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@Karl, you're welcome to your own opinion, but I stand by mine. I strongly discourage anyone from doing anything that could trap moisture within the insulation. The house wrap is a weather barrier, not a vapor barrier, there's a difference. –  BMitch Aug 18 '11 at 1:39
    
Yep, it wouldn't be a good idea to do 4 mil plastic inside and out... but water will condense on the weather barrier. :-P It should be left open at the top and bottom to allow water to drain out. –  Karl Katzke Aug 18 '11 at 2:16

Vapor barriers in ceilings seem to have caused more problems than they help. Your discussion and conclusions fail to address blown in insulation, nor the results, in more than a few instances.

Since I am regularly do home visits, I count as one who gets to see the results, such as mildew and mold on the inside of the home; in every instance where I've seen mold on the upper part on the inside of the drywall, I assume a vapor barrier above the ceiling and feel for it in the attic and yes, there it is! The vapor barriers in the walls and ceilings are preventing moisture escape. This is typical of a house that is too air tight; with all the new energy efficient remodeling products on the market, this has been a growing problem. In my opinion, forget the vapor barrier in the ceiling and do a proper installation of blown-in fiberglass and vent the attic with intake air and exhaust capability to more than a 1:150 ratio.

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Vapor Barriers are one of the more controversial subjects in the residential building worlds. Some don't believe it in (especially in older houses, where nothing is usually airtight) but there typically is going to be local building codes that will dictate if you need it (usually) and where it should be.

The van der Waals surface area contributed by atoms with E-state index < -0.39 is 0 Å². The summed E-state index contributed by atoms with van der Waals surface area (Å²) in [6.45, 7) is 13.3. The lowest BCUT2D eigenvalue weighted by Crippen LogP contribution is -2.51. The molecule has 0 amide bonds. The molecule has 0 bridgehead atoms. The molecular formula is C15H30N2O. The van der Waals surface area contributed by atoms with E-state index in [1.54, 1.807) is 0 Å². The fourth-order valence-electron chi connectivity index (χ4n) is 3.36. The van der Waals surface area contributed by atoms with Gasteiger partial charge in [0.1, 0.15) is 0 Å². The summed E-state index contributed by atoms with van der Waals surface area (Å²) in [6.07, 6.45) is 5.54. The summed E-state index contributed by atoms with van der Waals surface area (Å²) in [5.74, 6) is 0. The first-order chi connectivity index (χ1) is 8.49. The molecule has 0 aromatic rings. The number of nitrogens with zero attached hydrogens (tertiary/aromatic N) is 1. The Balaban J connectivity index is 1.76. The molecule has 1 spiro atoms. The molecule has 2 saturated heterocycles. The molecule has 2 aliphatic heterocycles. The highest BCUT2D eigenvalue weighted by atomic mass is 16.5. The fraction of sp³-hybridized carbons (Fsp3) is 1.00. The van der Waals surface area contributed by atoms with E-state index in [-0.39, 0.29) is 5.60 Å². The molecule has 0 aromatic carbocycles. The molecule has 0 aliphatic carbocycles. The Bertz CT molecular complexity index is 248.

Typically vapor barriers are on the warm side of the wall as keith states. In colder climates (Northern US, for example) we (traditionally) have more cold days than warm, so we place the vapor barrier on the inside (behind the sheetrock).

In the south, where it's normally AC weather year-round, one would put it nearer the outside of the wall.

The idea is as much of the interior of the wall structure dry as can be.

Some feel that paint can act as a proper vapor barrier. But that's tricky, as most walls will have holes (outlets, switches, nails, etc.)

The one thing everyone agrees on is that you never want to have more than one vapor barrier, as that will only trap moisture within the two of them.

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Interesting, though long, article explaining vapor barriers: buildingscience.com/documents/digests/… –  gregmac Aug 18 '11 at 1:15
    
Thank you gregmac! That is a fantastic article, and site! Since becoming a home owner i've been looking for a no non-sense website to explain some of the nitty gritty details. Thank you 100x! –  mattsn0w Aug 23 '11 at 15:26